Weighing scales (usually just "scales" in UK and Australian English, "weighing machine" in south Asian English or "scale" in US English) is a measuring instrument for determining the weight or mass of an object. Weighing scales are used in many industrial and commercial applications, and products from feathers to loaded tractor-trailers are sold by weight. Specialized medical scales and bathroom scales are used to measure the body weight of human beings.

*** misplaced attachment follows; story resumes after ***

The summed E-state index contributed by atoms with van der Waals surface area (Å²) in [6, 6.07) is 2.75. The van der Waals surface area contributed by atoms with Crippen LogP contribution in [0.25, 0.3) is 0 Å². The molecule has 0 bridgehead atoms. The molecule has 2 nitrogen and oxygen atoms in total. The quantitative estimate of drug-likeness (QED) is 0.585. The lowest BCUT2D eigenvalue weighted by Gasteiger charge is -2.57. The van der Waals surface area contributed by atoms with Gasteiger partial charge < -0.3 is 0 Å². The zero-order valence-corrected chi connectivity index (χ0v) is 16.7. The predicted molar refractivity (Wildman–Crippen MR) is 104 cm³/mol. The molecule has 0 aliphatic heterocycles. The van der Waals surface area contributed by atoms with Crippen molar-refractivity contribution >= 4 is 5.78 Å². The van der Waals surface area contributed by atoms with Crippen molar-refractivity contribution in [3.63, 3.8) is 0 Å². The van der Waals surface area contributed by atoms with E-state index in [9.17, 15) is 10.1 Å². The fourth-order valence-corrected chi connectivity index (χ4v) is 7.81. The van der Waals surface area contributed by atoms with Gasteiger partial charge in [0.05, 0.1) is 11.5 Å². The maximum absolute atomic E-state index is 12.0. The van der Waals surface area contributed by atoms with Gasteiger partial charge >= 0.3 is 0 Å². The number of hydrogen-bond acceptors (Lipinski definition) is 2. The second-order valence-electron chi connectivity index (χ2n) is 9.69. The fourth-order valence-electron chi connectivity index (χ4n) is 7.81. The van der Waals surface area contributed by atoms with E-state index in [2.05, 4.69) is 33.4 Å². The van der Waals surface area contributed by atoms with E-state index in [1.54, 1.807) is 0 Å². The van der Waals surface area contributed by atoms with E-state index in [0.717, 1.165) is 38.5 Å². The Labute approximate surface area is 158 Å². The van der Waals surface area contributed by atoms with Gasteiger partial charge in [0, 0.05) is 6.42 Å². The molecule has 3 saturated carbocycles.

The name scales derives from the pair of scales or dishes in which objects to be weighed and the weights / masses against which to weigh them are placed. The Oxford English Dictionary defines scales as "Apparatus for weighing. The pan, or each of the pans, of a balance."1 Spring balances or spring scales measure force or weight by balancing the force due to gravity against the force on a spring, whereas a balance or pair of scales using a balance beam compares masses by balancing the force of gravity (weight) due to the mass of an object against the force due to gravity (weight) of a known mass. Either type of balance or scales can be calibrated to read in units of force (weight) such as Newtons, or in units of mass such as kilograms, but the balance or pair of scales using a traditional balance beam to compare masses will read correctly for mass even if moved to a place with a different (non-zero) gravitational field strength (but would then not read correctly if calibrated in units of force), while the spring balance would read correctly in force in a different gravitational feld strength (but would nor read correctly if calibrated in units of mass).